Trust Accounting

Here's another one I hope someone has some input from.
An irrevocable trust has taxable income, which is recognizes and is
included on a 1041. All income is distributed to the beneficiaries so
the trust gets a deduction in the amount of the distribution and ends
up with no taxable income. Ok so far?
But take a slightly different situation. The trust does not distribute
the income in the current year, but retains it. Then it distributes
the income the following year. Assuming that the money became part of
the principal, is it deducted from the trust's income the following
year and included in the beneficiary's? Or is it treated as a gift or
distribution of principal?
To confuse this a bit further, what happens if the trust recognizes the
trust income, distributes the income but does not take the deduction in
the current year?
Thanks for your insight.
Stu
Reply to
Stuart Bronstein
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Yes. The trust passes all income along. Bene's get K1s and pay the tax on the income.
Huh? 2007 is over. The trustee, if a complex trust not 'having' to distribute income, retained it, and the trust paid the tax. Now it's all principal (including unrealized gains/losses). Now, in 2008, it has three things to do, take the 2008 income, and distribute it or not (that's two) and distribute any principal.
It's a distribution of principal, if I read this right.
There is a requirement that the trustee be slapped with a white glove. This is contrary to correct bookkeeping. You go through the 1041 set and if income is distributed via K1, the beneficiaries pay the tax, and the trust, not. This question sounds like the trustee deciding to have the trust retain earnings (and therefore pay tax at the trust rates) but distribute principal to the bene's. I am not confused so much as I am shaking my head why one would do this. I know some kind soul might have a scenario for me that offers "but the K1 income to this beneficiary will have such and such an impact....". I don't claim to know it all, I am certain I don't. But such a scenario (regarding the trust) seems unlikely.
Joe
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Reply to
joetaxpayer
The 2007 returns weren't filed yet. The trustee took them to someone at H&R Block who made a mistake, and I'm working with another preparer to get it straightened out.
The current preparer wants to file the 1041 claiming all the trust's income for tax purposes, even though it passed through to the beneficiary (the surviving spouse). One problem was that the 1099 was reported on the beneficiary's SS# rather than on the trust's EID#. So that needs to be straightened out.
Now, trust distributions are reported on a K-1 rather than a 1099? Does that mean the trust can distribute depreciation as well as income to the beneficiary?
Thanks, that's what I was hoping. I'll look into it a bit more.
Nobody wants to do it. It's a matter of straightening out one mistake made by the payor of income that needs to be recognized, compounded by the mistakes of an H&R Block preparer.
This is the same matter I asked about a few weeks ago, when teh HRB preparer did the returns properly, and then did them again but giving the trust the beneficiary's income and the beneficiary the trust's income (the funds were distributed so the beneficiary should recognize it all in any case). The preparer determined that if the returns were prepared the right way the total tax would be about $20,000 more than if done the other way. It made no sense to me.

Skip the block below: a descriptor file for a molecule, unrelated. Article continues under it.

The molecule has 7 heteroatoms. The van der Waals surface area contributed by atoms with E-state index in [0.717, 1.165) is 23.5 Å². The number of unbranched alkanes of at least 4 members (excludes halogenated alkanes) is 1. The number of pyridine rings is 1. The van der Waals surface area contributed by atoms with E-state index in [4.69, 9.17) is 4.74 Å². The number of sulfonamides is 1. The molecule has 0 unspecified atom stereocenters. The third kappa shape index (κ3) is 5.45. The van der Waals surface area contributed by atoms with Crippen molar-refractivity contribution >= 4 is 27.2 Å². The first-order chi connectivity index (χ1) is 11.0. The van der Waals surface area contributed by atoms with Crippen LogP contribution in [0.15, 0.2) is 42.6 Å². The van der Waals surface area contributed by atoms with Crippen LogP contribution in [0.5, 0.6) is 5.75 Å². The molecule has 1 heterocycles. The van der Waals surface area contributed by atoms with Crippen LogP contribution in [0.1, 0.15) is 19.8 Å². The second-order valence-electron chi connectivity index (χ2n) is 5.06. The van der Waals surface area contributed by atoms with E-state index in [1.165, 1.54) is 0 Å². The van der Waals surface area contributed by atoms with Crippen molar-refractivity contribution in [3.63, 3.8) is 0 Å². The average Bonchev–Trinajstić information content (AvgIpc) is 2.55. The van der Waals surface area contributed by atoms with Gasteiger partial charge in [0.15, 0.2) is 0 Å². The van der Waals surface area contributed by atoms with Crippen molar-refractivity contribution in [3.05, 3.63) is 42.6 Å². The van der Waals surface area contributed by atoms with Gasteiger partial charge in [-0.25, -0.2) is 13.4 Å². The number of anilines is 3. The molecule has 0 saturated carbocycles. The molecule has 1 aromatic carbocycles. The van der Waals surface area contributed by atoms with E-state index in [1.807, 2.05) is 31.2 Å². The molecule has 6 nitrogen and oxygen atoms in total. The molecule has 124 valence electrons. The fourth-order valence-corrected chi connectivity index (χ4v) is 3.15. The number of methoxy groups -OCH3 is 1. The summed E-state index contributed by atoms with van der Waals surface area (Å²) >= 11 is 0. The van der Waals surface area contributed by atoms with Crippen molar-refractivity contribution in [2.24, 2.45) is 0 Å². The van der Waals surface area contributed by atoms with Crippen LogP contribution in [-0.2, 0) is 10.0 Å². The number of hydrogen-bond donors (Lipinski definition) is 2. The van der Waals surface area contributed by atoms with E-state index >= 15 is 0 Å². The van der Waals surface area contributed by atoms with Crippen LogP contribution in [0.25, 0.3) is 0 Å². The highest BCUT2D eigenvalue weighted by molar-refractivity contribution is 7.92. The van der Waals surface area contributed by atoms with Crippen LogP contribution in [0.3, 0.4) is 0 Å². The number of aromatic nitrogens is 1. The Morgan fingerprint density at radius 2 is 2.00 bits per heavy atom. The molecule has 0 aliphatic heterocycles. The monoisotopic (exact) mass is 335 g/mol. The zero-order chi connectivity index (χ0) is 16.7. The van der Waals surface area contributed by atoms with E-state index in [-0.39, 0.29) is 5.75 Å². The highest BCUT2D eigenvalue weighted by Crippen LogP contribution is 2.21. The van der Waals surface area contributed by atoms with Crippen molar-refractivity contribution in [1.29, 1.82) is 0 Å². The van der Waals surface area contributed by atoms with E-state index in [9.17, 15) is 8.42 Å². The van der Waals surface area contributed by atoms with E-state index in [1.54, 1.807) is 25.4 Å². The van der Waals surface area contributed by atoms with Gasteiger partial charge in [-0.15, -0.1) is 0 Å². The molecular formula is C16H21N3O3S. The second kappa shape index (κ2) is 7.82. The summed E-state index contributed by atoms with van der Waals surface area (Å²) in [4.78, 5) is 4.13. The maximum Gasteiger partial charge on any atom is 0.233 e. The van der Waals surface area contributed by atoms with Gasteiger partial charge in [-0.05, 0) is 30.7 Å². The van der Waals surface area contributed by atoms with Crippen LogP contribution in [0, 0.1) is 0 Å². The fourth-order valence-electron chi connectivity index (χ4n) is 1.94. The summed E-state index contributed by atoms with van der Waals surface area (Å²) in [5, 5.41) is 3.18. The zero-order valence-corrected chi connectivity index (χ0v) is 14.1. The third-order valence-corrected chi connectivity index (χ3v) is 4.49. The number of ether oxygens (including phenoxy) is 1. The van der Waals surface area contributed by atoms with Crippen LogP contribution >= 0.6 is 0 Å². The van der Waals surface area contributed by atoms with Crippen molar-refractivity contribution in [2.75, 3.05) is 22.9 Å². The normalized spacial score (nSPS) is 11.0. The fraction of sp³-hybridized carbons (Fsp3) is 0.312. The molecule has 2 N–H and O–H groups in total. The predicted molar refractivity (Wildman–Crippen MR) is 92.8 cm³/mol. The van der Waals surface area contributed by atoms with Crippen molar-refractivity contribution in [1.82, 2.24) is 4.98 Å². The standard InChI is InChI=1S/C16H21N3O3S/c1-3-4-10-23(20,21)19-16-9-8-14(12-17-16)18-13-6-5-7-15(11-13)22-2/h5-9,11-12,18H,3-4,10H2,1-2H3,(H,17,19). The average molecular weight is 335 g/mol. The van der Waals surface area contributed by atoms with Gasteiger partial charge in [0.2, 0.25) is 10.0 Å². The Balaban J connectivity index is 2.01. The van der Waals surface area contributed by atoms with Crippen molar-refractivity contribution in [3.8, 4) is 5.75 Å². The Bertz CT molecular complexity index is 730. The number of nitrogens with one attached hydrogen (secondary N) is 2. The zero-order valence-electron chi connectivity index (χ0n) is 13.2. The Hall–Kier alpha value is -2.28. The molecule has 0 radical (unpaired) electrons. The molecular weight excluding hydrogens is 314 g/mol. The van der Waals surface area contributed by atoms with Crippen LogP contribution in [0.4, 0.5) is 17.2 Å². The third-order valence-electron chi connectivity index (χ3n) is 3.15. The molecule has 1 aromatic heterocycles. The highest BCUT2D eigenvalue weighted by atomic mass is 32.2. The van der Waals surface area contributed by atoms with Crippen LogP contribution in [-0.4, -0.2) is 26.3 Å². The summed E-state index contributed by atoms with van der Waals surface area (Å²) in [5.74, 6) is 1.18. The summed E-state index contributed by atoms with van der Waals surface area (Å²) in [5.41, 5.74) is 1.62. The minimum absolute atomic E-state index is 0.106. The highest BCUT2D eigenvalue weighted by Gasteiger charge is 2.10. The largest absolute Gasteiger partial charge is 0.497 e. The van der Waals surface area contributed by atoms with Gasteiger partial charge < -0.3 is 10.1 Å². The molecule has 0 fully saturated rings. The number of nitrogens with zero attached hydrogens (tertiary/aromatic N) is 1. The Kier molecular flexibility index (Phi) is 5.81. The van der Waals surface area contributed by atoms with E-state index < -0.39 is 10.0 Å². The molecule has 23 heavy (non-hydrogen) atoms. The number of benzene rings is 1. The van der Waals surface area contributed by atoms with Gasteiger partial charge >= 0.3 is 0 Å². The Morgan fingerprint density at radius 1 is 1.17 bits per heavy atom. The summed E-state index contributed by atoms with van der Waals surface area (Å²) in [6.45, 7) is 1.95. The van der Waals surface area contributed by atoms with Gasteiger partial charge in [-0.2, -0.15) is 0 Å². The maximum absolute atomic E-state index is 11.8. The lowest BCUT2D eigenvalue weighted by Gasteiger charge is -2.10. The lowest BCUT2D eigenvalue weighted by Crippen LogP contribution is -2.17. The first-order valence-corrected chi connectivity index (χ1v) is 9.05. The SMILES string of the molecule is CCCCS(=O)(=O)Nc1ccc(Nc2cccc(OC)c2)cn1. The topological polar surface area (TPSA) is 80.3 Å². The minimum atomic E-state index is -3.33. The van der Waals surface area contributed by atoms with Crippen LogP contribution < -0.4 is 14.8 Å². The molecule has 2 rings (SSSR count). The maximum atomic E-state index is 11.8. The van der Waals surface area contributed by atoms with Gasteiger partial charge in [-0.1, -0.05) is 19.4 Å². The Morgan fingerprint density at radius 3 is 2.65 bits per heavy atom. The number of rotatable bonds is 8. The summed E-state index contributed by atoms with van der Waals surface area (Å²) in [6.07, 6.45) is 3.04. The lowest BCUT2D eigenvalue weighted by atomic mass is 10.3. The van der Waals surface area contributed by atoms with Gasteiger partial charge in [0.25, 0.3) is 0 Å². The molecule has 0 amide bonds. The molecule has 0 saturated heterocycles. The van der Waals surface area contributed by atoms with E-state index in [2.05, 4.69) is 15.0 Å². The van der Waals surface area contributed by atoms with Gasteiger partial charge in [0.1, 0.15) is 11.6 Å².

Now I discover that in doing the returns both ways, in the second scenario she included the same $100,000 of income on both returns and deducted it on neither.
Stu
Reply to
Stuart Bronstein
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And I remember getting confused when I tried to be helpful back in the earlier thread, too!
At the risk of stating the obvious, whether this is a simple or complex trust really needs to be straightened out. If a simple trust and all income is required to be distributed "currently", then I don't think it's too late to send out checks for 2007, and report the distributed, taxable income via K-1's. The actual constructive receipt by the beneficiaries does not have to happen prior to Dec 31st.
H&R Block is a large enough organization that there should be at least a few very knowledgeable and experienced people in the year-round or high-end offices, so it should be possible for the client to ask management to get someone else involved at a higher level if there is evidence that the preparation is being handled poorly. Block provides some basic guarantees on their work, so it is in their interest to get this handled properly.
-Mark Bole
Reply to
Mark Bole
...
IIRC, the fiduciary has 65 days from the end of the tax year to make payments or credits to the beneficiary and be counted as being paid or credited on the last day of that tax year.
To straighten this out definitely need to start w/ determining the actual terms of the trust and then go from there.
I know as trustee, how it works when one does it on time and actually makes the distributions; I have no idea what happens in a case where distributions aren't paid (nor taxes, either) and what would be the proper way in which to approach it.
Nice in theory, how well it will work in practice I don't know... :)
If OP were in a place like here, there is no such thing as a permanent or "high-end" H&RB office and I've no idea how one would get ahold of such an animal... :(
Reply to
dpb
I see. I take it this is not a brokerage account? The trusts I've had any dealings with have their own EIN, and don't reference the beneficiary's SSN at all. (I just peeked at one such trust. The Trust document itself does not reference a SSN). How did this mixup occur?